“Hemp benefits are far reaching and we look forward to the broader discoveries of its usage here in Bermuda,” she said. “I recommend that all Bermudians educate ourselves as to the Hemp properties to find that the various usages are simply amazing.” And in that regard she said: “We thank the Bermuda Government!”

But she said they will be seeking clarification to see if over-the-counter sales by pharmacists will be broadened to include holistic health care outlets like Chinese Healing Arts Ltd.

The updates permitting the “importation of Cannabidiol (CBD)-containing products for medicinal purposes” eliminated the need to obtain authorization forms from the Chief Medical Officer and the Minister.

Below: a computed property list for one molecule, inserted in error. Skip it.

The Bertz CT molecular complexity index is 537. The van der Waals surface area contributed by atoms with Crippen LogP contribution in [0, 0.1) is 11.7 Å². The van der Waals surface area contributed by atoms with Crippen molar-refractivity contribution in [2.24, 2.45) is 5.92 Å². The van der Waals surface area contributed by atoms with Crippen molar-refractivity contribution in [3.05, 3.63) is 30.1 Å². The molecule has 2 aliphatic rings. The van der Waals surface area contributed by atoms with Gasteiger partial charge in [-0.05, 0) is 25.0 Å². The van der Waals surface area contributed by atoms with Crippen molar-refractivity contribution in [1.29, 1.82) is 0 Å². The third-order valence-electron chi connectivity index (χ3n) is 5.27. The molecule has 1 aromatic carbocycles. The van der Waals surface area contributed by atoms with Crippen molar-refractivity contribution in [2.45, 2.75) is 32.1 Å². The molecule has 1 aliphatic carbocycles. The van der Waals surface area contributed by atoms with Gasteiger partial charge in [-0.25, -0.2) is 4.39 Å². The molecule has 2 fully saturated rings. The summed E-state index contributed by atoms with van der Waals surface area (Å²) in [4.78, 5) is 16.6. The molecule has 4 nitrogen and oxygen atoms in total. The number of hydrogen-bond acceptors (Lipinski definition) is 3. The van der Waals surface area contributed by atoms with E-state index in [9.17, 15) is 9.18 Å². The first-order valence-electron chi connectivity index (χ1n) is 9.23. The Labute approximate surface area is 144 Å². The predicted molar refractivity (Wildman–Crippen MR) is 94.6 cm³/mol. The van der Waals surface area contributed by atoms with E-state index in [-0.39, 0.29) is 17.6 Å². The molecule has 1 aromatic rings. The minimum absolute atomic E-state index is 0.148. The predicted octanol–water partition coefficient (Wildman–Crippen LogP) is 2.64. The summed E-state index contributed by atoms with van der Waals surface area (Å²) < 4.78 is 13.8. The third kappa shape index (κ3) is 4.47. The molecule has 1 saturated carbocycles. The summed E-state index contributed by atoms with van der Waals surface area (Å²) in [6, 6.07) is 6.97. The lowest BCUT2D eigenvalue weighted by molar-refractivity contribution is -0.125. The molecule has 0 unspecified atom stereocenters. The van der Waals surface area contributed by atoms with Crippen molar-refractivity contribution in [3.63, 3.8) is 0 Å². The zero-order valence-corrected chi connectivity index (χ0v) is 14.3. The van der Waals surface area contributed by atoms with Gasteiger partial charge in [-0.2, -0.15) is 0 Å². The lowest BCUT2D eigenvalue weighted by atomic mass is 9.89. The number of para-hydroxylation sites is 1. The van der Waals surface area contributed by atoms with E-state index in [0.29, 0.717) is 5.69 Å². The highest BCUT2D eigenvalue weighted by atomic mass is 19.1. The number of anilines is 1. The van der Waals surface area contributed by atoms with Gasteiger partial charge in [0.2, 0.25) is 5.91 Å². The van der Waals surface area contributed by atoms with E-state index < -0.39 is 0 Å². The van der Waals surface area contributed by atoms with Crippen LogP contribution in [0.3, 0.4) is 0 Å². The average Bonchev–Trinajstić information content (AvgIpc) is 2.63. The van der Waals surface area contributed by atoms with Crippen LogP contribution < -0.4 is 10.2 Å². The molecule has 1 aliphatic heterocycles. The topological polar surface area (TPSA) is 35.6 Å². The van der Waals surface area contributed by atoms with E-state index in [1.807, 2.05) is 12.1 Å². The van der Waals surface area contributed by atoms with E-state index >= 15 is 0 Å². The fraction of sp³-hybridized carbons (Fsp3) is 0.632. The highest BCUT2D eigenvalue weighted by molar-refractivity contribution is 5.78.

“It is important to note that updating the drugs listed in these Schedules is a continual requirement to ensure we can regulate the importation, exportation, distribution and possession of such drugs to protect public health and safety,” said Ms Wilson.

The changes are the result of joint effort by the Ministry of Health and the Ministry of Social Development and Sports aimed “to reduce the harm, abuse of, or addiction to controlled drugs that are recognised by the International Narcotic Control Board”.

Since the statues are “interrelated”, Ms Wilson said the schedules for both Acts “will also need to be amended”. 

“Schedule 3 to the Pharmacy and Poisons Act 1979 lists drugs that can only be sold by prescription.” And the “classifications are necessary health and safety precautions” to “ensure restricted access to drugs that can cause harm if not properly dispensed and consumed”.